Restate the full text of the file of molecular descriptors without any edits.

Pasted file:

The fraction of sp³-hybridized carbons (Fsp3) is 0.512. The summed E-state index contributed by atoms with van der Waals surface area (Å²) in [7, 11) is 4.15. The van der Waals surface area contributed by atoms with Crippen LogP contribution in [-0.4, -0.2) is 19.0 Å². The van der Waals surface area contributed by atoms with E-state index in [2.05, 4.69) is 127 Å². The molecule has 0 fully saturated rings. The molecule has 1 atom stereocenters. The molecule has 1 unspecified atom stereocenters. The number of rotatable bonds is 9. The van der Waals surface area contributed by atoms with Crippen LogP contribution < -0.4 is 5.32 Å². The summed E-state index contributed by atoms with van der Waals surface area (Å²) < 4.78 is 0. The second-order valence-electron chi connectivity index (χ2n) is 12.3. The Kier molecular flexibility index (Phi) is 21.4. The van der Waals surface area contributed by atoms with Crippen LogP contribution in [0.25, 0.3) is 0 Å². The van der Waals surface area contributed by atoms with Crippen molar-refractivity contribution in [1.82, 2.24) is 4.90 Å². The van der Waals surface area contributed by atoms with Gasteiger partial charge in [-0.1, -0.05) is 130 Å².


The fraction of sp³-hybridized carbons (Fsp3) is 0.512. The summed E-state index contributed by atoms with van der Waals surface area (Å²) in [7, 11) is 4.15. The van der Waals surface area contributed by atoms with Crippen LogP contribution in [-0.4, -0.2) is 19.0 Å². The van der Waals surface area contributed by atoms with E-state index in [2.05, 4.69) is 127 Å². The molecule has 0 fully saturated rings. The molecule has 1 atom stereocenters. The molecule has 1 unspecified atom stereocenters. The number of rotatable bonds is 9. The van der Waals surface area contributed by atoms with Crippen LogP contribution < -0.4 is 5.32 Å². The summed E-state index contributed by atoms with van der Waals surface area (Å²) < 4.78 is 0. The second-order valence-electron chi connectivity index (χ2n) is 12.3. The Kier molecular flexibility index (Phi) is 21.4. The van der Waals surface area contributed by atoms with Crippen LogP contribution in [0.25, 0.3) is 0 Å². The van der Waals surface area contributed by atoms with Crippen molar-refractivity contribution in [1.82, 2.24) is 4.90 Å². The van der Waals surface area contributed by atoms with Gasteiger partial charge in [-0.1, -0.05) is 130 Å².